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A genetic map is an ordering of geneticmarkers calculated from a population of known lineage.While traditionally a map has been generated from a singlepopulation for each species, recently researchers have createdmaps from multiple populations. In the face of thesenew data, we address the need to find a consensus map — a map that combines the information from multiple partialand possibly inconsistent input maps. We model eachinput map as a partial order and formulate the consensusproblem as finding a median partial order. Finding themedian of multiple total orders (preferences or rankings)is a well studied problem in social choice. We choose tofind the median using the weighted symmetric differencedistance, a more general version of both the symmetricdifference distance and the Kemeny distance. Finding amedian order using this distance is NP-hard. We showthat for our chosen weight assignment, a median ordersatisfies the positive responsiveness, extended Condorcet,and unanimity criteria. Our solution involves finding themaximum acyclic subgraph of a weighted directed graph.We present a method that dynamically switches betweenan exact branch and bound algorithm and a heuristicalgorithm, and show that for real data from closely relatedorganisms, an exact median can often be found.We presentexperimental results using seven populations of the cropplant Zea mays.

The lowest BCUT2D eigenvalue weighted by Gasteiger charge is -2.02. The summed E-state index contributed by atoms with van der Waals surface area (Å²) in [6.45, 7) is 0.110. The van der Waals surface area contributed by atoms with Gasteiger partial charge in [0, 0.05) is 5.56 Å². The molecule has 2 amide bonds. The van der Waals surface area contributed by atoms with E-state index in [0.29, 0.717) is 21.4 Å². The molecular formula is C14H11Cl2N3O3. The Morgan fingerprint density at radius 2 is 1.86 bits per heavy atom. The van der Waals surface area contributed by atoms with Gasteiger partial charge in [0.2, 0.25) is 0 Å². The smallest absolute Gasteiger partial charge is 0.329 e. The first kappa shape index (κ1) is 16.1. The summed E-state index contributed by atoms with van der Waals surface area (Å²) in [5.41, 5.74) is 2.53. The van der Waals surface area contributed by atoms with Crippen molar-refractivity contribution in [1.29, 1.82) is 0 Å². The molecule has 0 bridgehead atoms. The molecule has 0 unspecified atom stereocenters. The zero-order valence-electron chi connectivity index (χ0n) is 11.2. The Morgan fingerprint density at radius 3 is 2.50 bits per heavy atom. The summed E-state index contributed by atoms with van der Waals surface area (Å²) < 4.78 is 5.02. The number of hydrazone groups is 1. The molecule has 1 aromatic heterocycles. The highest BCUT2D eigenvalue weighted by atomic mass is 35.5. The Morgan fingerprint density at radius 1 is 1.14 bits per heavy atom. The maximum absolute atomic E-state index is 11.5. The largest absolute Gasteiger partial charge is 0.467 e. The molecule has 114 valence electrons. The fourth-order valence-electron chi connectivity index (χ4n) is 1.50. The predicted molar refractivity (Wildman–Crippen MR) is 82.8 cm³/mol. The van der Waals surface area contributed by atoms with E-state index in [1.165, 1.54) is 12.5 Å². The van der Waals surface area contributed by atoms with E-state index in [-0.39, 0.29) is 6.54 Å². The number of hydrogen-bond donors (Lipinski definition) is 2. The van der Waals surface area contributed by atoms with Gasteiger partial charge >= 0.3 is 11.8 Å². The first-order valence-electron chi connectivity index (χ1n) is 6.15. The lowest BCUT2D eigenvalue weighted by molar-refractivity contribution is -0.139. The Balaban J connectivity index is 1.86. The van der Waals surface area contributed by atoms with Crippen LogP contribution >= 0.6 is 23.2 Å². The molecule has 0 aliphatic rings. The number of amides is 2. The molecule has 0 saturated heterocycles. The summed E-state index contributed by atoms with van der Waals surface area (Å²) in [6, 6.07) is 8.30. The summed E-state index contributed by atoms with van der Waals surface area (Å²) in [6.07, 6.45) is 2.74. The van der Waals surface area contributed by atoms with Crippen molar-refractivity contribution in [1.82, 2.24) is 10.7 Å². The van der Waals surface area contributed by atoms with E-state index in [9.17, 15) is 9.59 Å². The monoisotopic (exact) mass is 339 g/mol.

Genetic map, median order, path and circuit problems, Kemeny distance, symmetric difference distance.

B. N. Jackson, S. Aluru and P. S. Schnable, "Consensus Genetic Maps as Median Orders from Inconsistent Sources," in IEEE/ACM Transactions on Computational Biology and Bioinformatics, vol. 5, no. , pp. 161-171, 2007.
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